The slaughter pace last week was the best we’ve seen in 2022, with an estimated Federally Inspected total of 659K. Daily steer/heifer head counts Monday through Thursday were 96K, 94K, 93K and 94K head per day respectively, along the lines of 1K to 2K improvements over the daily pace the week prior. Given the previous week’s disappointing pace due to weather-related issues in Texas, these are very promising daily totals.
Fed steers and heifers sold higher last week in a range of +$2 in the northern feeding region, to +$1 in the south. This put the top end of the market around $143/cwt. in Iowa/Minnesota, and the southern highs at $140/cwt. in Kansas and Texas, as of Thursday afternoon.
The market was led higher by the futures, apparently, as nothing fundamentally about the boxed beef market prompted higher priced cattle. February Live Cattle futures trended higher Monday through Thursday, but by midday Friday the contract had retraced all of those gains, back down to the week’s starting point at $141.80/cwt. All in all, futures prices continue to trend in a positive direction across the long-term horizon.
Carcass weights are back on the rise, with the most recent 928 lb. steer carcass weight reaching back up to touch the early Jan. high. Despite some true winter weather in the northeast and southern feeding regions, there is a vast area of dry and temperate conditions in the high plains with good conditions that continues to push weights higher. Additionally, in the month of Jan. we failed to harvest about 100K head of cattle that “could have” been slaughtered, had labor issues not plagued the industry again with further COVID ramifications.
The wholesale beef market was firmly lower last week with some items touching 52-week price lows. The most valuable middle meat cuts, ribeyes and tenderloins, led the downward price decline. CAB brand tenderloins have declined from $14.50/lb. in mid-January to last week’s $11.80/lb. market average, the most dramatic decline in that period since 2007. The difference, of course, is the record-high recent Jan. price prior to the drop. Strip loins and top butts are on an increasing price trend and will likely only see a brief pullback as we move toward the spring demand period.
Economic inflation continues to be a headline and concerning to the beef marketplace. However, if weekly slaughter numbers continue to show the kind of improvement seen last week then there is hope for beef end users that larger production can support lower wholesale prices.
PRIME GRADE PROMPTS ATTENTION
Production volume and premiums for Prime grade carcasses have been interesting and telling of demand in the past few years. We’ve documented in the CAB Insider that Prime carcasses have earnestly increased in the fed cattle supply since 2013, moving from 3% to 10% of the carcass mix for the past two years.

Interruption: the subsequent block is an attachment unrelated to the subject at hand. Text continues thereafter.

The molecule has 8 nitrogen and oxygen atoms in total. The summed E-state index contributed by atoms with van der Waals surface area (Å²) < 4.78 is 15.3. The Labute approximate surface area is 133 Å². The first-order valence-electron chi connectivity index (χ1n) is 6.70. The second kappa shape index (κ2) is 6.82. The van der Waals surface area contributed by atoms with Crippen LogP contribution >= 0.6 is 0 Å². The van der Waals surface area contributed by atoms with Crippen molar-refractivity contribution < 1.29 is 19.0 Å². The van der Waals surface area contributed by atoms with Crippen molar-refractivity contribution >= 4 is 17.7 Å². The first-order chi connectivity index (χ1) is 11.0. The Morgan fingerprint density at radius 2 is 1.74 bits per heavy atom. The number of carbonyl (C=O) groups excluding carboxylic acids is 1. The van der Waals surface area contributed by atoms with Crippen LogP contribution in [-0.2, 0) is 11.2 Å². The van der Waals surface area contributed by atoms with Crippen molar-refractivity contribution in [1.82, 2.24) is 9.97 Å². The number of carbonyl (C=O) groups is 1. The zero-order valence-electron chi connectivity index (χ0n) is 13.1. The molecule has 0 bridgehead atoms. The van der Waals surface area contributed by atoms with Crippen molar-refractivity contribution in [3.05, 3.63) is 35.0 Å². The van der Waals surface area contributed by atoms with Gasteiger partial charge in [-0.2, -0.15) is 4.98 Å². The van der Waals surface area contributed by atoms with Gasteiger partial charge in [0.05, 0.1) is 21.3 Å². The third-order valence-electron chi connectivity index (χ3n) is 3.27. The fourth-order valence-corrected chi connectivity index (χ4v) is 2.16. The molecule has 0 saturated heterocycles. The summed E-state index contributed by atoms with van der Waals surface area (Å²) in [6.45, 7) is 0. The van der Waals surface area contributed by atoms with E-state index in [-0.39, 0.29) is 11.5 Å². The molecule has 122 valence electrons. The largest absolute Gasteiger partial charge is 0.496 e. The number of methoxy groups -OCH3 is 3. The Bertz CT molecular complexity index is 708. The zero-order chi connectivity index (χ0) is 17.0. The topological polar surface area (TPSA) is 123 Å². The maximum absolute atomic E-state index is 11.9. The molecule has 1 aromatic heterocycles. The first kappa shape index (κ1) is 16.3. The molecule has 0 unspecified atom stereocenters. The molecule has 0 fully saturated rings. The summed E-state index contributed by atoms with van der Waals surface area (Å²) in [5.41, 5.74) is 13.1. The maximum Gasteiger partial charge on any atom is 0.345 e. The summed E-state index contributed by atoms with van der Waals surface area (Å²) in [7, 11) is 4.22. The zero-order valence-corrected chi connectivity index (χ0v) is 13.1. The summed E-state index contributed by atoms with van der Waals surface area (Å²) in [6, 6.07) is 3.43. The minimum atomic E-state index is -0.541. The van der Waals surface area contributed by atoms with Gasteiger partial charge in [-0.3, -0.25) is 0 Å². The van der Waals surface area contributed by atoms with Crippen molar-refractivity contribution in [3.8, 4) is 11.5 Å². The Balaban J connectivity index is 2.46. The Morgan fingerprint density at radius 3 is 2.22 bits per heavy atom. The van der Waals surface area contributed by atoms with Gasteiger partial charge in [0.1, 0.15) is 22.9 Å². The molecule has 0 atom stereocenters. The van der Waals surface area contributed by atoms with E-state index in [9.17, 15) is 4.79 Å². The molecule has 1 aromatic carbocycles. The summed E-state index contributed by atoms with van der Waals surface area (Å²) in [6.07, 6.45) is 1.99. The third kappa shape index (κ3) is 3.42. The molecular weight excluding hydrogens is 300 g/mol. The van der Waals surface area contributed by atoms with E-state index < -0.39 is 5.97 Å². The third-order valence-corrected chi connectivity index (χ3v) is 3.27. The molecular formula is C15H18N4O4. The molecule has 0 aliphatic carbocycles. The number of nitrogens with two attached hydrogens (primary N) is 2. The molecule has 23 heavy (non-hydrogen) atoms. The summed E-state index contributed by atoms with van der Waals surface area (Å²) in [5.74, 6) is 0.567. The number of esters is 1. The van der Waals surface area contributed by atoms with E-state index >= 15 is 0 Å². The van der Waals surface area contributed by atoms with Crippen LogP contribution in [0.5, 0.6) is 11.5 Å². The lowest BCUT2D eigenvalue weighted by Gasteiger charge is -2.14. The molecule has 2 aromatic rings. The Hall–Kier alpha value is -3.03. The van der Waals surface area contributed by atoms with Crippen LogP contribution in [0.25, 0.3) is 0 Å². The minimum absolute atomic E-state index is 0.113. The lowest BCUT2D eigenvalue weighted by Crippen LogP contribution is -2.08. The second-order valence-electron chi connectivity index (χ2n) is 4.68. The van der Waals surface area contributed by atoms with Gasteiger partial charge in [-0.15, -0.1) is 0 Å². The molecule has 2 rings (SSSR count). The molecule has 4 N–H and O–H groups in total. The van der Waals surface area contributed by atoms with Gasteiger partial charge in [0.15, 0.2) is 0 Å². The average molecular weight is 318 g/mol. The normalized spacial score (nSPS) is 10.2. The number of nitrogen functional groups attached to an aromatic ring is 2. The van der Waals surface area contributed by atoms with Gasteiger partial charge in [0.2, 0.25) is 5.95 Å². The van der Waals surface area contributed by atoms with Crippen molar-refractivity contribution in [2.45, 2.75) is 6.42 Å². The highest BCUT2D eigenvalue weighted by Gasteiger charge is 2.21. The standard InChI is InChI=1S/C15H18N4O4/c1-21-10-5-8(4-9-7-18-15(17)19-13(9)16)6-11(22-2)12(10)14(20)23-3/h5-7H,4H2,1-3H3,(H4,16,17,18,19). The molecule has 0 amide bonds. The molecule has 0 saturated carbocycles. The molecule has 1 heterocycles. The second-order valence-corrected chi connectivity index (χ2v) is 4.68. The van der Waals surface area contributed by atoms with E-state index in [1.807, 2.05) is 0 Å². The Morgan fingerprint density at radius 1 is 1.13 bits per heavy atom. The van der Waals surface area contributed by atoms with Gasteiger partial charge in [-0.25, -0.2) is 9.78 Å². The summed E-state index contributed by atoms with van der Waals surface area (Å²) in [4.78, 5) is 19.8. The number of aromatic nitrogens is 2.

Fed cattle carcass weights are currently plotting record highs for the month of Feb. However, fed cattle slaughter has been down 4.7% to start the year. This, alongside the fact that the Prime quality grade is slightly lower than a year ago (9.3% vs. 10.1%) has generated a 12% decline in Prime carcasses in 2022. The drop is not small, but still registers as the second largest weekly Jan. Prime carcass total to date.
Flipping the discussion toward grid premiums for Prime brings the issue into a different light. Price spreads between quality grades have been narrowing quickly from late Jan. to today. That is unquestionably a seasonal tendency, as consumers shift to an end meat roast demand and away from higher-priced middle meats.
The Prime grid premium has narrowed from its Dec. seasonal high of $31.51/cwt. to the last reported $24.50/cwt. The narrowing price spreads are not what’s notable in the current timeline; rather, it’s the combined factors of nearly record-large Prime carcass tonnage coinciding with record-large Prime grid premiums, relative to the Choice price.
Prime cutout values and grid premiums have been rich in the third and fourth quarters of the past two years. Yet the spillover into the first quarter this year shows that the market is reacting to the recently smaller availability, retreating back to the 2019 supply pace.
The spring beef market is just ahead and there’s much to be revealed regarding the supply side of the market. Demand promises to be in line with expectations, even as we’re seeing the currently narrowing price spreads. Larger weekly slaughter volumes may tamp down the quality spreads, but in the meantime the production sector is seeing a sizable carrot for the highest quality cattle and carcasses.
Read More CAB Insider
Closing out the month of June the boxed beef pricing complex typically undergoes a directional change. However, given the economic anomalies in place this year, cutout values will finish June a bit stronger than in recent years, measured against mid-May prices.
Seasonal factors in the wholesale carcass market are firmly in place this year. The percentage of high-quality grade carcasses in the northern mix continues down an exaggerated decline. Typically, the bulk of premium grade carcasses are generated in the north, with Nebraska being the largest volume producer of Prime and CAB brand carcasses
Carcass weights are always top of mind for us in spring as we try to keep buyers and sellers in the cattle and beef markets informed on quality carcass supplies and price implications. This heightened focus is a function of carcass weights tending to find their annual lows in May.